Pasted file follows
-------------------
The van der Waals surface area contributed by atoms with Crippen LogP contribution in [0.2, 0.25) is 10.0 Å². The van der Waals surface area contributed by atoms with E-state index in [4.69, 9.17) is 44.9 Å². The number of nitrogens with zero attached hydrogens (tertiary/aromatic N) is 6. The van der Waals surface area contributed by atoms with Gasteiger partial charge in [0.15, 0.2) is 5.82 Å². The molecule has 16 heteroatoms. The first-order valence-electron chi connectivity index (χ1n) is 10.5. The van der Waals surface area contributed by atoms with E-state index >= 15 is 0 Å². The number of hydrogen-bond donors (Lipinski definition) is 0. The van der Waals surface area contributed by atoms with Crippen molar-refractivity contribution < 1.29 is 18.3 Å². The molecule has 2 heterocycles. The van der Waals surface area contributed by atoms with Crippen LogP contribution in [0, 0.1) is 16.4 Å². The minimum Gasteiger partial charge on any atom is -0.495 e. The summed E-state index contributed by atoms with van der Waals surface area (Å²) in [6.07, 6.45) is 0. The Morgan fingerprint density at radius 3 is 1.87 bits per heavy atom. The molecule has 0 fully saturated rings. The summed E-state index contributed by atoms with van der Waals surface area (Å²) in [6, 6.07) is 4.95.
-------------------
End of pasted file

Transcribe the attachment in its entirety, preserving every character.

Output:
The van der Waals surface area contributed by atoms with Crippen LogP contribution in [0.2, 0.25) is 10.0 Å². The van der Waals surface area contributed by atoms with E-state index in [4.69, 9.17) is 44.9 Å². The number of nitrogens with zero attached hydrogens (tertiary/aromatic N) is 6. The van der Waals surface area contributed by atoms with Gasteiger partial charge in [0.15, 0.2) is 5.82 Å². The molecule has 16 heteroatoms. The first-order valence-electron chi connectivity index (χ1n) is 10.5. The van der Waals surface area contributed by atoms with E-state index >= 15 is 0 Å². The number of hydrogen-bond donors (Lipinski definition) is 0. The van der Waals surface area contributed by atoms with Crippen molar-refractivity contribution < 1.29 is 18.3 Å². The molecule has 2 heterocycles. The van der Waals surface area contributed by atoms with Crippen LogP contribution in [0, 0.1) is 16.4 Å². The minimum Gasteiger partial charge on any atom is -0.495 e. The summed E-state index contributed by atoms with van der Waals surface area (Å²) in [6.07, 6.45) is 0. The Morgan fingerprint density at radius 3 is 1.87 bits per heavy atom. The molecule has 0 fully saturated rings. The summed E-state index contributed by atoms with van der Waals surface area (Å²) in [6, 6.07) is 4.95.